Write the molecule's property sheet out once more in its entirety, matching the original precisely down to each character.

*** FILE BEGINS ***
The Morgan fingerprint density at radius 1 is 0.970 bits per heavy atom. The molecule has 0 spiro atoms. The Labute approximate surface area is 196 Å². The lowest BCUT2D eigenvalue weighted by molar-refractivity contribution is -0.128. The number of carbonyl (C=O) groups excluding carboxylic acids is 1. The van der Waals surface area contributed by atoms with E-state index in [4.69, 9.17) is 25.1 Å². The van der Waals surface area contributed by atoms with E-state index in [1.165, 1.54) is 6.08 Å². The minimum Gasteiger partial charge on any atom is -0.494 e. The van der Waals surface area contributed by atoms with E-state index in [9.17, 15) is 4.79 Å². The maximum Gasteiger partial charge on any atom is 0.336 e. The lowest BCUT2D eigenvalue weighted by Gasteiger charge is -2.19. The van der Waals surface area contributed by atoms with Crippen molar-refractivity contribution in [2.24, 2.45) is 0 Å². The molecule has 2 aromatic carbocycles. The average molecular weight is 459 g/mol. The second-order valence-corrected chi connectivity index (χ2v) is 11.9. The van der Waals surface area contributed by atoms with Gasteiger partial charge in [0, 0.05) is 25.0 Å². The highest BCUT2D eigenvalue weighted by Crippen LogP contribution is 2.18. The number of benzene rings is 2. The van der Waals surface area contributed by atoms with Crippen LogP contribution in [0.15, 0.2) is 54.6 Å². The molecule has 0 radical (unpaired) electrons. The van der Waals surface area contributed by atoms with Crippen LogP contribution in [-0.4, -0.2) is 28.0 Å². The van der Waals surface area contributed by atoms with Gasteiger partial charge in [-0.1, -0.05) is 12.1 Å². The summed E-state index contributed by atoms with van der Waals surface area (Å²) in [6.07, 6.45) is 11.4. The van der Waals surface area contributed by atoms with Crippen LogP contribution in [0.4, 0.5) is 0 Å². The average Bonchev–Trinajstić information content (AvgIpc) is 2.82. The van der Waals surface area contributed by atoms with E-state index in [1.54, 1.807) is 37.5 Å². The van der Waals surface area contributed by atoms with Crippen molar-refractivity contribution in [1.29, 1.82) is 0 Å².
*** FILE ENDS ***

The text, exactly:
The Morgan fingerprint density at radius 1 is 0.970 bits per heavy atom. The molecule has 0 spiro atoms. The Labute approximate surface area is 196 Å². The lowest BCUT2D eigenvalue weighted by molar-refractivity contribution is -0.128. The number of carbonyl (C=O) groups excluding carboxylic acids is 1. The van der Waals surface area contributed by atoms with E-state index in [4.69, 9.17) is 25.1 Å². The van der Waals surface area contributed by atoms with E-state index in [1.165, 1.54) is 6.08 Å². The minimum Gasteiger partial charge on any atom is -0.494 e. The van der Waals surface area contributed by atoms with E-state index in [9.17, 15) is 4.79 Å². The maximum Gasteiger partial charge on any atom is 0.336 e. The lowest BCUT2D eigenvalue weighted by Gasteiger charge is -2.19. The van der Waals surface area contributed by atoms with Crippen molar-refractivity contribution in [2.24, 2.45) is 0 Å². The molecule has 2 aromatic carbocycles. The average molecular weight is 459 g/mol. The second-order valence-corrected chi connectivity index (χ2v) is 11.9. The van der Waals surface area contributed by atoms with Gasteiger partial charge in [0, 0.05) is 25.0 Å². The highest BCUT2D eigenvalue weighted by Crippen LogP contribution is 2.18. The number of benzene rings is 2. The van der Waals surface area contributed by atoms with Crippen LogP contribution in [0.15, 0.2) is 54.6 Å². The molecule has 0 radical (unpaired) electrons. The van der Waals surface area contributed by atoms with Crippen LogP contribution in [-0.4, -0.2) is 28.0 Å². The van der Waals surface area contributed by atoms with Gasteiger partial charge in [-0.1, -0.05) is 12.1 Å². The summed E-state index contributed by atoms with van der Waals surface area (Å²) in [6.07, 6.45) is 11.4. The van der Waals surface area contributed by atoms with Crippen LogP contribution in [0.4, 0.5) is 0 Å². The average Bonchev–Trinajstić information content (AvgIpc) is 2.82. The van der Waals surface area contributed by atoms with E-state index in [1.54, 1.807) is 37.5 Å². The van der Waals surface area contributed by atoms with Crippen molar-refractivity contribution in [1.29, 1.82) is 0 Å².